Organized by MACSER members from the University of Wisconsin - Madison, the virtual forum showcased new computing technologies, with one of the three tracks highlighting the mathematics of rare and high-impact events.
Mihai Anitescu, senior computational mathematician in Argonne’s Mathematics and Computer Science (MCS) Division and leader of the MACSER project, spoke on recent accomplishments by MACSER colleagues. Julie Bessac, an assistant computational statistician in the MCS Division, presented a talk titled “A stochastic weather generator for hourly temperature in the Midwest for long-term investment in power grid systems.”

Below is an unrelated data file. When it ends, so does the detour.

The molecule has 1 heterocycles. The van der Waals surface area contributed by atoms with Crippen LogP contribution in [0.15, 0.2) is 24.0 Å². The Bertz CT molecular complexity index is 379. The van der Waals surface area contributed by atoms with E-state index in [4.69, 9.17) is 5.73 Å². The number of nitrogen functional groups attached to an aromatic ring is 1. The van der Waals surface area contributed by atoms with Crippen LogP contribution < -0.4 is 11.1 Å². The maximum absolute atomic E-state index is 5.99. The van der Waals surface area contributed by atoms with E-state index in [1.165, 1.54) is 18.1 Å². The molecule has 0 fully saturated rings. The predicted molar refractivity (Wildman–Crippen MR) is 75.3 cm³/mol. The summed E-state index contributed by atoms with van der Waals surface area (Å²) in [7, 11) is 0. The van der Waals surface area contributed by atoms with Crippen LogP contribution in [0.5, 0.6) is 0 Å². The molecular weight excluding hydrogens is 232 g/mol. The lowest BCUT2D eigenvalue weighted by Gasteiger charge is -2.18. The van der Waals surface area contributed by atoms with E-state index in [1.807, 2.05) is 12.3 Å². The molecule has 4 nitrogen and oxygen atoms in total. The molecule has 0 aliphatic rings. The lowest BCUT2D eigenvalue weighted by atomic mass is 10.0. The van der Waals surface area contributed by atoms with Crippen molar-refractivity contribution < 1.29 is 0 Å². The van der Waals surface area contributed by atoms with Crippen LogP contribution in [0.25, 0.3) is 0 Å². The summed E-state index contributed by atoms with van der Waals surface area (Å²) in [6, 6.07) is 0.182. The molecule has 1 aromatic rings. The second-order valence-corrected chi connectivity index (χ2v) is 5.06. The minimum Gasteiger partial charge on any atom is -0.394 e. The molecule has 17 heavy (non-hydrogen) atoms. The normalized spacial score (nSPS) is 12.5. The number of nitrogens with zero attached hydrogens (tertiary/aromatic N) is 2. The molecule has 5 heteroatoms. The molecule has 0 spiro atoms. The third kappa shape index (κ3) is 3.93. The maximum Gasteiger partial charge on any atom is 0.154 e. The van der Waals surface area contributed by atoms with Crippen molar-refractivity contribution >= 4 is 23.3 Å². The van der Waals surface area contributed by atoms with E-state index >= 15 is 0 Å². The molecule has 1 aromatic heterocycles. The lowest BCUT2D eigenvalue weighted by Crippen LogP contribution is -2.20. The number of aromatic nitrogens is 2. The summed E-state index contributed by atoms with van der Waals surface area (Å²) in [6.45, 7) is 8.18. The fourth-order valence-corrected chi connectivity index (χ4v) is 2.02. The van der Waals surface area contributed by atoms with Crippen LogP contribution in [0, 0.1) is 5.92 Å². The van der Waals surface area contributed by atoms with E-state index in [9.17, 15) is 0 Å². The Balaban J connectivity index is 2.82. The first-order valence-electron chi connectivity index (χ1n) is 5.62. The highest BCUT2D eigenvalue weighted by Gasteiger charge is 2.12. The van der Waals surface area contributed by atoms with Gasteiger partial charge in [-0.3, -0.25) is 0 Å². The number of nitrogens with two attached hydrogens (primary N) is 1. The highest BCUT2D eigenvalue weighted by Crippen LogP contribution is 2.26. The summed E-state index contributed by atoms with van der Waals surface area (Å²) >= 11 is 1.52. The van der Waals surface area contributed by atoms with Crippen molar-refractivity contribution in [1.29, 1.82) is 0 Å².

Other talks at the session track, presented by University of Wisconsin and PNNL team members, included major challenges such as balancing wildfire risk and power system reliability, using high-performance computing to understand extreme rainfall, addressing climate change with dynamic technologies and robustifying statistical machine learning.
The full agenda of the forum is available here.